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A Question of Priorities

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Message Randolph Holhut
DUMMERSTON, Vt. - Take a look inside President Bush's proposed $2.9 trillion federal budget for fiscal year 2008, and you'll see more of the same old thing - more money for war-making and tax cuts for the rich, less money for everybody else.

The president wants to spend $481 billion on defense, plus another $145 billion for the ongoing wars in Iraq and Afghanistan. Put together, that's $628 billion for war - and that doesn't include the $19 billion the federal Department of Energy gets for nuclear weapons research.

According to William Hartung, a senior fellow at the World Policy Institute and an expert on military issues, this is the highest level of military spending since the end of World War II. It is more money than every other nation in the world combined spends on its military. It is more than the combined gross domestic products of all 47 countries in sub-Saharan Africa. The proposed budget for just the Iraq war is larger than Russia's and China's military spending - combined.

As for those tax cuts, if you make more than $1 million a year, you're looking at an average tax cut of $162,000 a year by 2012. According to the Center for Budget and Policy Priorities, a liberal think tank, those in the top 1 percent of income earners would get 31 percent of the president's proposed tax cuts, while the bottom 40 percent would get just 4 percent.

So what's getting cut to pay for this?

- The Low Income Home Energy Assistance Program (LIHEAP), which provides help for poor families struggling to pay their heating bills, is being cut by $1.1 billion.

- The Commodity Supplemental Food Program, which last year provided more than 6.4 million food packages for low-income seniors and families with young children, is being eliminated. Also, elderly housing programs will receive $172 million less.

- The Community Block Grant Program, which provides $1.6 billion of funding for emergency food assistance, affordable housing and community development programs, is being eliminated, and $1 billion is being cut from job training and employment services.

- Education programs will take a big hit as Head Start is being cut by $436 million, special education loses $669 million and the Child Care and Development Block Grant program loses $111 million.

- In health care spending, rural health programs will see an 87 percent budget cut and the National Institutes of Health will get a $310 million cut.

In short, about $13 billion in cuts to nonmilitary-related items are being proposed, while this nation plans to spend 58 cents of every dollar of federal discretionary spending on the military.

Even worse, little of this military money is being spent on equipment and weapons that U.S. forces in Iraq and Afghanistan badly need. According to Hartung, it's going instead toward Cold War-era weapons systems such as the F-22 fighter ($4.6 billion), the CVN-21 aircraft carrier ($3.1 billion), the SSN-774 Virginia-class attack submarine ($2.7 billion), the Trident D-5 submarine-launched missile ($1.2 billion) and ballistic missile defense ($10.8 billion).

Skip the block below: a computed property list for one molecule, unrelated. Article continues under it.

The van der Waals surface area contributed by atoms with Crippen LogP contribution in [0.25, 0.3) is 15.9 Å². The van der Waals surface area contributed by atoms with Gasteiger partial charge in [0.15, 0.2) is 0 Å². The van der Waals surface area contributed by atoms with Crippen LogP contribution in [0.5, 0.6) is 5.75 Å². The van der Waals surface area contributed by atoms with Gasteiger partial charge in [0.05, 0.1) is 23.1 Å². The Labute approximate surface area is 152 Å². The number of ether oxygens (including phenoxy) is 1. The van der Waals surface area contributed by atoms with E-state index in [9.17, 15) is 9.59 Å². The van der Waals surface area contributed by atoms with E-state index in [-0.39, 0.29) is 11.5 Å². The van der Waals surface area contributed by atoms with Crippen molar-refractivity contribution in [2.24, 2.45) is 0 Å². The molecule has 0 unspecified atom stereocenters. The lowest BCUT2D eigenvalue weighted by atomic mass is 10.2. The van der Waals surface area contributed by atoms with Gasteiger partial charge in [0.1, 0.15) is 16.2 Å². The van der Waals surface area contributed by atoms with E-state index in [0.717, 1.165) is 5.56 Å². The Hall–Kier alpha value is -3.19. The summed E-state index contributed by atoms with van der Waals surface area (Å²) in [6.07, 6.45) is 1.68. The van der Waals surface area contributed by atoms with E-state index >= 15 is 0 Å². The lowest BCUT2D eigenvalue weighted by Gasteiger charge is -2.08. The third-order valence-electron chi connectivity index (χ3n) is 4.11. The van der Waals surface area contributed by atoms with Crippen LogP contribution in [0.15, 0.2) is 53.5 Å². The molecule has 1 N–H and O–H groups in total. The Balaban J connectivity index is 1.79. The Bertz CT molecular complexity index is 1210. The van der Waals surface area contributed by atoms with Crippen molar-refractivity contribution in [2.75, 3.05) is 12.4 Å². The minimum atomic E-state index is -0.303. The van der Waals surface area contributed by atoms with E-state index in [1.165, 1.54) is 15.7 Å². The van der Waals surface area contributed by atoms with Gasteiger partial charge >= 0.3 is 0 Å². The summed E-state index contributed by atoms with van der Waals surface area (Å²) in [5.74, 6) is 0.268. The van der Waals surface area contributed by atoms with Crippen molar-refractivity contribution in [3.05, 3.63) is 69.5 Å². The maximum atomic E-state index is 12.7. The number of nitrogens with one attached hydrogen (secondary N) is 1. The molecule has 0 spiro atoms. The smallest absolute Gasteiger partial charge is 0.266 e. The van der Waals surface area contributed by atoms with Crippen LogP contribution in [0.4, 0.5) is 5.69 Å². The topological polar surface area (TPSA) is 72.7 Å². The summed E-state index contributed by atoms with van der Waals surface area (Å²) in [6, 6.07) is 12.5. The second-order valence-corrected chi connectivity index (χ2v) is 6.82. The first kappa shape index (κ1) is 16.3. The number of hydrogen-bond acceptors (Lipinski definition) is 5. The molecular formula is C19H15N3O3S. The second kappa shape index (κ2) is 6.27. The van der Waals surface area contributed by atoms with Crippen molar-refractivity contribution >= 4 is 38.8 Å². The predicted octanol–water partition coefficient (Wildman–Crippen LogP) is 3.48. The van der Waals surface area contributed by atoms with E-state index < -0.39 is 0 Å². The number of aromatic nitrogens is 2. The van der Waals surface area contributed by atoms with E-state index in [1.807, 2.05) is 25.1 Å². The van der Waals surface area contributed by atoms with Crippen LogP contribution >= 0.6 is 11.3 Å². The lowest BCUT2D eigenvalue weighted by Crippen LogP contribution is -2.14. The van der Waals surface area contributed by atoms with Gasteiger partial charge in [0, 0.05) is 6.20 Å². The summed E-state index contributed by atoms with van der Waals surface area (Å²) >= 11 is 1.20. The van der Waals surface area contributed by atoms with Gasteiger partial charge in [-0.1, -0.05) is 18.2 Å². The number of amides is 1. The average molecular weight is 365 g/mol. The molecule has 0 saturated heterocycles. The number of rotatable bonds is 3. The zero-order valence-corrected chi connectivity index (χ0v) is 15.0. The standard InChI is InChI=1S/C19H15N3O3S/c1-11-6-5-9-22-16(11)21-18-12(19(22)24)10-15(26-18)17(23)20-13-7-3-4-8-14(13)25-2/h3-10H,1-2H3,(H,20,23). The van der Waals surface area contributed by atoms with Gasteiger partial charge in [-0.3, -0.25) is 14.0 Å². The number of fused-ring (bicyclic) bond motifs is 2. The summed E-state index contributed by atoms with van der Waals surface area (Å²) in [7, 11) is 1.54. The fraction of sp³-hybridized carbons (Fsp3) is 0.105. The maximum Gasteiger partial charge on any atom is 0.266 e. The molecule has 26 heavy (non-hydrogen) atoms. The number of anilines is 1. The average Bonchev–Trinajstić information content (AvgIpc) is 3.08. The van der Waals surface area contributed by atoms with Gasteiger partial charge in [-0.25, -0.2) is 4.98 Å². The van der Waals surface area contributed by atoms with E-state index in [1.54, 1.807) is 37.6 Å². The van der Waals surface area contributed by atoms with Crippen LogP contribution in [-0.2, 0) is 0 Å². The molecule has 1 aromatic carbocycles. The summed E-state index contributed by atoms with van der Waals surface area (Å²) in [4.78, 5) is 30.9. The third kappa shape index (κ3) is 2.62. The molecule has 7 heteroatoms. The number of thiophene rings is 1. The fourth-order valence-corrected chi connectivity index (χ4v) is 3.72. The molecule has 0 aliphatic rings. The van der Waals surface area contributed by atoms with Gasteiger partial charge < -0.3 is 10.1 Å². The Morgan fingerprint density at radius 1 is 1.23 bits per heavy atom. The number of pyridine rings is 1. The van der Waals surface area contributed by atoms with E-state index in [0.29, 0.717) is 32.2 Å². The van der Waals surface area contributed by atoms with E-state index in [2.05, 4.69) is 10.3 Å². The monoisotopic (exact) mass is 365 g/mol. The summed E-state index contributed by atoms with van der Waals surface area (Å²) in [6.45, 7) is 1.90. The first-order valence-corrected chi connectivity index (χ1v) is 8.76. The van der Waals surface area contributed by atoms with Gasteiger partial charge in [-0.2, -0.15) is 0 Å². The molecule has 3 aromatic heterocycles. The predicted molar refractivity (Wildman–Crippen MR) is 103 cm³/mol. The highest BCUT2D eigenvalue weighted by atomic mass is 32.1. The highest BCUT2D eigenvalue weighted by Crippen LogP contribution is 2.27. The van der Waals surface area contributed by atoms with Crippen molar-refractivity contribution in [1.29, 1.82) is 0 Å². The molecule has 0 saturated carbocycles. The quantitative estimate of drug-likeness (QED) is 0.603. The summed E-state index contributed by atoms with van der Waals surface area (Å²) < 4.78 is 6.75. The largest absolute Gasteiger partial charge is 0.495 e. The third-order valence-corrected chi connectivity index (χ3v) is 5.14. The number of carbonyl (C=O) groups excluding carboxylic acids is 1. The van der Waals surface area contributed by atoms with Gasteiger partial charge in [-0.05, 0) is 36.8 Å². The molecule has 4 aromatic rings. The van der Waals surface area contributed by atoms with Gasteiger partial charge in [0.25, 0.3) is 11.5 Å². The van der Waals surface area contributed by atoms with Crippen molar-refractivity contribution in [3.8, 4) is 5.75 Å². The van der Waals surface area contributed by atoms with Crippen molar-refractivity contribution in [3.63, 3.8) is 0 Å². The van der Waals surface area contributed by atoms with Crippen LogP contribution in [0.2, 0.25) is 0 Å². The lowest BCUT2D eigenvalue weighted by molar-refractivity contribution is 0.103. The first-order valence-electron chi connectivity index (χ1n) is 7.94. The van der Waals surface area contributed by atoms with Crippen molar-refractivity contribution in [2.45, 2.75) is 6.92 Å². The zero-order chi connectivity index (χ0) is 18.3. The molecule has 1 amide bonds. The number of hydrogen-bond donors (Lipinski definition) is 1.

In the San Francisco Chronicle last week, Ben Cohen, the co-founder of Ben & Jerry's ice cream, wrote that about $60 billion of the defense budget now devoted to unneeded and now-obsolete Cold War weaponry could be cut without effecting the military's ability to fight terrorists.

Cohen, now the head of Business Leaders for Sensible Priorities, said that the $60 billion in savings could be used for other things - from providing health insurance to the 9 million children who don't have it to rebuilding and modernizing public schools or expanding energy conservation programs. The funding for all the aforementioned social service, education and health care program slated for cuts could be restored.

As with so many things, what it will take is Congress having enough guts to cut non-essential defense spending and reallocate that money toward other pressing needs.

The problem is that defense spending is the ultimate example of corporate welfare. Virtually every congressional district in the country gets funding for defense-related programs. And virtually every member of Congress fights to get more of this money.

When the talk turns to saving domestic programs and members of Congress start criticizing the president's budget, two questions should be asked. Will you vote to repeal the president's tax cuts and which defense program in your district would you eliminate to save LIHEAP, Head Start or other domestic priorities?

This is not a question of guns or butter. It's question about who we are as a nation and whether we think it's more important to waste money on unproductive and unneeded military spending or to steer as much of that money as possible toward things that will make a difference in the lives of average Americans.
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Randolph T. Holhut has been a journalist in New England for more than 25 years. He edited "The George Seldes Reader" (Barricade Books). He can be reached at
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